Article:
WASHINGTON – Before Sept. 11, few people even gave a thought to terrorism insurance but since then 45 states, including Maryland, have approved regulations that let property and casualty insurers drop terrorism coverage from policies.
That has posed a problem for many businesses looking for terrorism coverage. Even when terrorism coverage is offered, it is often prohibitively expensive, analysts said.
But the Maryland Transportation Authority was able to lock in a three-year policy before the Sept. 11 attacks forced the issue of terrorist coverage to the fore.
The policy includes terrorism insurance on the authority’s 10 bridges and two tunnels, which include the Harbor and Fort McHenry tunnels and the Chesapeake Bay, Francis Scott Key and Gov. Harry Nice bridges, among others.
“We lucked out,” said Tom Kelley, director of insurance in the Maryland’s Treasurer’s Office.
“You can’t find anybody who will write a three-year policy now,” Kelley said, citing the fact that “since Sept. 11 insurance rates have gotten astronomical.”
The policy issued by Indemnity Insurance Co. of North America began Dec. 1, 2000, and ends Dec. 1, 2003, said Lori Vidil, an authority spokeswoman. The annual premium is $704,741 for more than $2.5 billion in coverage, Vidil said.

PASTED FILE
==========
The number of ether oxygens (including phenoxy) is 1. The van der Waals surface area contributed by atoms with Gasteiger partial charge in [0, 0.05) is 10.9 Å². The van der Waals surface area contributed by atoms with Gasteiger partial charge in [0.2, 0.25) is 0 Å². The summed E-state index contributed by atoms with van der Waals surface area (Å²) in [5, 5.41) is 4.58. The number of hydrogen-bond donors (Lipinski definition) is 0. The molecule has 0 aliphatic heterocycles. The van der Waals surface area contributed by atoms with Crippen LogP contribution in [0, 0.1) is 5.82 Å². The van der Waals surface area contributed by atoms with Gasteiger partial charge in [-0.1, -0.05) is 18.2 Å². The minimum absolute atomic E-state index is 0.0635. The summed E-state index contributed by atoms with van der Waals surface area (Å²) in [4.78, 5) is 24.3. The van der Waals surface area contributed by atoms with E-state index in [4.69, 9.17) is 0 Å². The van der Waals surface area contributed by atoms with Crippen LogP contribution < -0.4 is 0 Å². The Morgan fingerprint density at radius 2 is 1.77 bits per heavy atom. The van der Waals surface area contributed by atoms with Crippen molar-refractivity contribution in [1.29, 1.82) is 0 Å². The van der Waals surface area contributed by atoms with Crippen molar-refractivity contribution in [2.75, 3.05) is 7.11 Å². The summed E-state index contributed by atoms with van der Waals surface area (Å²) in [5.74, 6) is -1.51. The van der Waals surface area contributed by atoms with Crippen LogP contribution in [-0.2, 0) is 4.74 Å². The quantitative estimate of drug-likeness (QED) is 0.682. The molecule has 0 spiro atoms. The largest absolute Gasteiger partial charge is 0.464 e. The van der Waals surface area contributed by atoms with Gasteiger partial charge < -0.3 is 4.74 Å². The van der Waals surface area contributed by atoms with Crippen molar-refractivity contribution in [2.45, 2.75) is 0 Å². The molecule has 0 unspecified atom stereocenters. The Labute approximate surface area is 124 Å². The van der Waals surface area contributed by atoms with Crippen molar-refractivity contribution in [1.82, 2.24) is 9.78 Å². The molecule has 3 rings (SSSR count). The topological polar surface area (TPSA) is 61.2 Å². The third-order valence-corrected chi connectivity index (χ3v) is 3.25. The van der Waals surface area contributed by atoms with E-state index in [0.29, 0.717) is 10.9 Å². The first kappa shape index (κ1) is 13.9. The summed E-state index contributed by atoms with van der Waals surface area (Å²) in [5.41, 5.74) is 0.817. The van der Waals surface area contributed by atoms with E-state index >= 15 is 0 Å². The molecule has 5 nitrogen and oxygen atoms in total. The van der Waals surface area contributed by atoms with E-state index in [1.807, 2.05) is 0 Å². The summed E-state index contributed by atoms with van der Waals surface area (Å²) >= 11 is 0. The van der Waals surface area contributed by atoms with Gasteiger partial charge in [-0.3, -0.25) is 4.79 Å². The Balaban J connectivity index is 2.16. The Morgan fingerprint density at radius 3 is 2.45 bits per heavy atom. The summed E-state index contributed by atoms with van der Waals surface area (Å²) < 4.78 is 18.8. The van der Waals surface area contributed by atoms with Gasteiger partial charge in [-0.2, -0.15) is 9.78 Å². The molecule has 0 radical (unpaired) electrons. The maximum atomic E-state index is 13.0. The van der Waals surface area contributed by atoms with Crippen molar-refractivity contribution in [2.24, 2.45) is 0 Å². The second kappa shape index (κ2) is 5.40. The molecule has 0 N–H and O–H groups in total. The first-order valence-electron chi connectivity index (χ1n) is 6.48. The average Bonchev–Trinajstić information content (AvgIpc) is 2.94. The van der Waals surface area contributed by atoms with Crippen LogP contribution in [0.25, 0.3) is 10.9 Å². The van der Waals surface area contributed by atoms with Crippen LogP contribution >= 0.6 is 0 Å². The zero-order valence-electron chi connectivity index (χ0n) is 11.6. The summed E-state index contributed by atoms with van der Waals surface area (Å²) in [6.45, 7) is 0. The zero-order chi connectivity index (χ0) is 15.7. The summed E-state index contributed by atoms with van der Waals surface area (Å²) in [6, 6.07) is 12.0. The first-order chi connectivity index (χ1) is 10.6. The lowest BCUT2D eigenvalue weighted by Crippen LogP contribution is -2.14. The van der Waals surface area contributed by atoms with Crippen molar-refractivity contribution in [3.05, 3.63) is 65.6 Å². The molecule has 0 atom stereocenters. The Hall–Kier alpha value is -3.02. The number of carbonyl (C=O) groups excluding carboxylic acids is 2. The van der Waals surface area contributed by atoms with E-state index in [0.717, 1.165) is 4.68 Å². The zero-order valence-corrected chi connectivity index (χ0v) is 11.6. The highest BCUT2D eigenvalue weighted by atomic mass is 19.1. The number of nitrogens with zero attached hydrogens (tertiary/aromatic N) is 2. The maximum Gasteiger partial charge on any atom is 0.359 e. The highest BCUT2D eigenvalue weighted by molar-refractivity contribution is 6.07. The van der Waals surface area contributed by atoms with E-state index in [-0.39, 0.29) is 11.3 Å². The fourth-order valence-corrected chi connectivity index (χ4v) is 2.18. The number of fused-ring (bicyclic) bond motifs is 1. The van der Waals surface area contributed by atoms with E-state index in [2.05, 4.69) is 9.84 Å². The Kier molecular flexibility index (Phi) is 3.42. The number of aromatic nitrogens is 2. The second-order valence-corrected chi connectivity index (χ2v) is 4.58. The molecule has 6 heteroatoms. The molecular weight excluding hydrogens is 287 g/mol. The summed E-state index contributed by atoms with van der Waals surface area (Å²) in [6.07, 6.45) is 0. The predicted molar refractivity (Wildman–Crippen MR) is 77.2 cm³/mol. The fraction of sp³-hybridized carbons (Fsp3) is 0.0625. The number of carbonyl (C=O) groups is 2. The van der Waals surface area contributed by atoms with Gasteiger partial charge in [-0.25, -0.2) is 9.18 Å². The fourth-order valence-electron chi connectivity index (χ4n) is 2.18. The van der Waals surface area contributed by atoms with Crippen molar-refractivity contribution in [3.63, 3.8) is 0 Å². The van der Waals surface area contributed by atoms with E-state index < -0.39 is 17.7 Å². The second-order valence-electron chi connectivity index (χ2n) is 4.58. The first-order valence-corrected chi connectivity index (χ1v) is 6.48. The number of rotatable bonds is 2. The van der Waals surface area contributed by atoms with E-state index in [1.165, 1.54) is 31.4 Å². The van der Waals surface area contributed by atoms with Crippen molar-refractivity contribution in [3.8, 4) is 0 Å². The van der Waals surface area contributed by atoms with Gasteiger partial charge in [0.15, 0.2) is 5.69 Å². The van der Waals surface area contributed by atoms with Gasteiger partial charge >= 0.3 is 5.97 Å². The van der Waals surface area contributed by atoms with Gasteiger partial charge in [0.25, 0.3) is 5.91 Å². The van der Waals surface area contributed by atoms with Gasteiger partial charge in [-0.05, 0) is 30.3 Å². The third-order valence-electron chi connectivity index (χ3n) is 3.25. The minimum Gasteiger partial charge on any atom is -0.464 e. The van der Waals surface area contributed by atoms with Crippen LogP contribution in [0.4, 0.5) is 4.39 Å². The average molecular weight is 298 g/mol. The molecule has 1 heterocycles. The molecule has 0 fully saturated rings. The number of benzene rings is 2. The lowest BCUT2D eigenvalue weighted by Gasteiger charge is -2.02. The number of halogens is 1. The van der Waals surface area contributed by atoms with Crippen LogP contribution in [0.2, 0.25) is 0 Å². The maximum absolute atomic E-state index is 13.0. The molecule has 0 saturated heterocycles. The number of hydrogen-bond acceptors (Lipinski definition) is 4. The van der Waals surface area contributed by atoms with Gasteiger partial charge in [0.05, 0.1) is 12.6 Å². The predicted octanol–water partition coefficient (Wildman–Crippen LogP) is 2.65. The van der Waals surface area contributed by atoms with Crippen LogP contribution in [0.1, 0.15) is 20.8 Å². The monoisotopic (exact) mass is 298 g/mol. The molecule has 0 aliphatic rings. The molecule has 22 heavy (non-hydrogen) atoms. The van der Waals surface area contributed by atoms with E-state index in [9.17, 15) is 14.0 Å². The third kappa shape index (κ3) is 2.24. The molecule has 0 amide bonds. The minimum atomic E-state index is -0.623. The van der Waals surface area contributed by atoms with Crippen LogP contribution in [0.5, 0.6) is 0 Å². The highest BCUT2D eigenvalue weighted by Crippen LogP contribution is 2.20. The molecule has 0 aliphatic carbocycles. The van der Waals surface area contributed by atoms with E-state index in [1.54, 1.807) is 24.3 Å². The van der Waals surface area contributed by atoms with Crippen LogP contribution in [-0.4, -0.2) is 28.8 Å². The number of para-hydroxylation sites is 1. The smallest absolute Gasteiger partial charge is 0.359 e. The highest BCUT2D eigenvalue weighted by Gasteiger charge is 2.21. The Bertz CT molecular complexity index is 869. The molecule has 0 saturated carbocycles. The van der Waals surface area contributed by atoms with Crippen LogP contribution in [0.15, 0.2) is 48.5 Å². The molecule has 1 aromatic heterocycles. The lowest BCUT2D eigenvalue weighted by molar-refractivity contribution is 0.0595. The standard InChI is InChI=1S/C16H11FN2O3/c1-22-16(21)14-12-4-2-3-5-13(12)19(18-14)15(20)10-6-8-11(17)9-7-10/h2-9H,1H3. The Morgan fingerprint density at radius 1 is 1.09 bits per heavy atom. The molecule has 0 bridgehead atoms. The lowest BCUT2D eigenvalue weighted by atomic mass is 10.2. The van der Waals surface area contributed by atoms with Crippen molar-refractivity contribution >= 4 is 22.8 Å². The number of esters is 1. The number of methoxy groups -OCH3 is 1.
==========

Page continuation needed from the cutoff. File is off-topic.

By comparison, officials at San Francisco’s Golden Gate Bridge had a tougher time of it when they went looking for insurance after Sept. 11.
Before this month, the bridge district had a three-year policy that cost about $500,000 per year for $125 million in coverage — $100 million for physical damage and $25 million for use and occupancy, said Mary Currie, a Golden Gate Bridge spokeswoman.
In its current one-year contract, the bridge district is being forced to pay an annual premium of $1.1 million for just $25 million in physical damage. Terrorist attacks are excluded from that policy, Currie said.
She said district officials opted for a one-year policy in hopes that prices will come down by the time they have to renegotiate.
But though Maryland was able to lock in terrorism coverage in its policy for transportation authority facilities, it is encountering difficulty obtaining excess property insurance on other state properties, Kelley said. The state can cover up to $2.5 million on a property and is looking to bolster that through private insurance policies, he said.